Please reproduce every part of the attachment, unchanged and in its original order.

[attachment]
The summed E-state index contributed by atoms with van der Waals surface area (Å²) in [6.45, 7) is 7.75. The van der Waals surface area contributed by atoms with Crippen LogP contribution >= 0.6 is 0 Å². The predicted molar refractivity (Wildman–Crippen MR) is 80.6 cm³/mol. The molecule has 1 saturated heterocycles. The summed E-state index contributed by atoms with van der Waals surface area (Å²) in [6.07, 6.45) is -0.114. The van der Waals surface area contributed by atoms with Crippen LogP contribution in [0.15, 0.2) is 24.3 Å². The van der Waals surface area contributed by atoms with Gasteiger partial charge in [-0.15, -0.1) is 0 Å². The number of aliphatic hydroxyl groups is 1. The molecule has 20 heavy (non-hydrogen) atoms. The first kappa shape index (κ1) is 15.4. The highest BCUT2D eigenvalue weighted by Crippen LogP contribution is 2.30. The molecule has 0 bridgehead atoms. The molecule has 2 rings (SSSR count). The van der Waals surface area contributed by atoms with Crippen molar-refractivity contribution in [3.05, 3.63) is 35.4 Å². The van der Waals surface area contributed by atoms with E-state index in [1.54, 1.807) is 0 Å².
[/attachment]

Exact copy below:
The summed E-state index contributed by atoms with van der Waals surface area (Å²) in [6.45, 7) is 7.75. The van der Waals surface area contributed by atoms with Crippen LogP contribution >= 0.6 is 0 Å². The predicted molar refractivity (Wildman–Crippen MR) is 80.6 cm³/mol. The molecule has 1 saturated heterocycles. The summed E-state index contributed by atoms with van der Waals surface area (Å²) in [6.07, 6.45) is -0.114. The van der Waals surface area contributed by atoms with Crippen LogP contribution in [0.15, 0.2) is 24.3 Å². The van der Waals surface area contributed by atoms with Gasteiger partial charge in [-0.15, -0.1) is 0 Å². The number of aliphatic hydroxyl groups is 1. The molecule has 20 heavy (non-hydrogen) atoms. The first kappa shape index (κ1) is 15.4. The highest BCUT2D eigenvalue weighted by Crippen LogP contribution is 2.30. The molecule has 0 bridgehead atoms. The molecule has 2 rings (SSSR count). The van der Waals surface area contributed by atoms with Crippen molar-refractivity contribution in [3.05, 3.63) is 35.4 Å². The van der Waals surface area contributed by atoms with E-state index in [1.54, 1.807) is 0 Å².